“You have to follow my path even if you don’t understand it.”
Don Quixote thinks he’s a knight, enlists his neighbor as squire. Pancho is sleepy and despondent, Quixote is belligerent, but both are quite slow and seemingly dull-witted. Time goes slowly. Some nice natural-light photography, though.
Shot in part by Eduard Grau (A Single Man, Finisterrae). Mark Peranson apparently made a Serra making-of doc, but it’s about Birdsong despite being named Waiting for Sancho.
Honor de Cavalleria is a modernist, materialist, experiential film made with a supreme amount of confidence. It’s one of those films that periodically appears in a hostile, conformist environment – like a UFO landing – and causes viewers and critics to ponder how exactly films operate on spectators. … it is as if we are eavesdropping on the real inspirations for the dreamer Quixote and the earth-bound Sancho as they moseyed across the gorgeous landscape centuries ago, their language less important than the movement of their bodies.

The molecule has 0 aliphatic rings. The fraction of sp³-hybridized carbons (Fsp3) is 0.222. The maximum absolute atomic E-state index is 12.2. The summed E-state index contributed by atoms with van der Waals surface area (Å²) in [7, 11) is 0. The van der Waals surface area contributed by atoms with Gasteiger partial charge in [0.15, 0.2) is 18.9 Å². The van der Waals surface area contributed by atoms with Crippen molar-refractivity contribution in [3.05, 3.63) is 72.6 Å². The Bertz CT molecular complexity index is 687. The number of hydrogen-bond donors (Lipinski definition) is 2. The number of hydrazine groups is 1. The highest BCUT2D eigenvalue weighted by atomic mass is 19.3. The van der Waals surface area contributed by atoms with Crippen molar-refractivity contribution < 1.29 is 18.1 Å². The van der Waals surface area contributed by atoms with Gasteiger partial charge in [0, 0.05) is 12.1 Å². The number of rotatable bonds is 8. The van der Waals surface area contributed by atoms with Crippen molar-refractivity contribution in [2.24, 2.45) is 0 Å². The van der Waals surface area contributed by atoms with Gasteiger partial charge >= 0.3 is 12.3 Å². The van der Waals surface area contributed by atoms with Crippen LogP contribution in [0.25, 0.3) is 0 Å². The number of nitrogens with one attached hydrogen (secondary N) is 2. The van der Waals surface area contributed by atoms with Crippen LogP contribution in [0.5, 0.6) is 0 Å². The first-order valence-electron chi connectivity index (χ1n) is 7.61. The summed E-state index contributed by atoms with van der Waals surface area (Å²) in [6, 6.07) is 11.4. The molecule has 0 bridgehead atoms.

Serra, who has a degree in Hispanic Philology:
We wanted to make a film on idealism. What then was the starting point of such a film? A beautiful novel dealing with that theme, that is to say Don Quixote. … This austere and conceptual atmosphere [of Bresson and Bergman] interested us. Young filmmakers usually have the stereotype of the urban film, current stories, themes dealing with young people. In order to go against that, we insisted on the classic film tradition, different from that of nowadays’ young cinema. We wanted to make a film poles apart from current cinema.
Serra again, on the look: “It’s shot in Mini DV, not HD or any high-end bullshit. … I don’t like the definition to be that high.” He quotes Lisandro Alonso and Blissfully Yours as influences.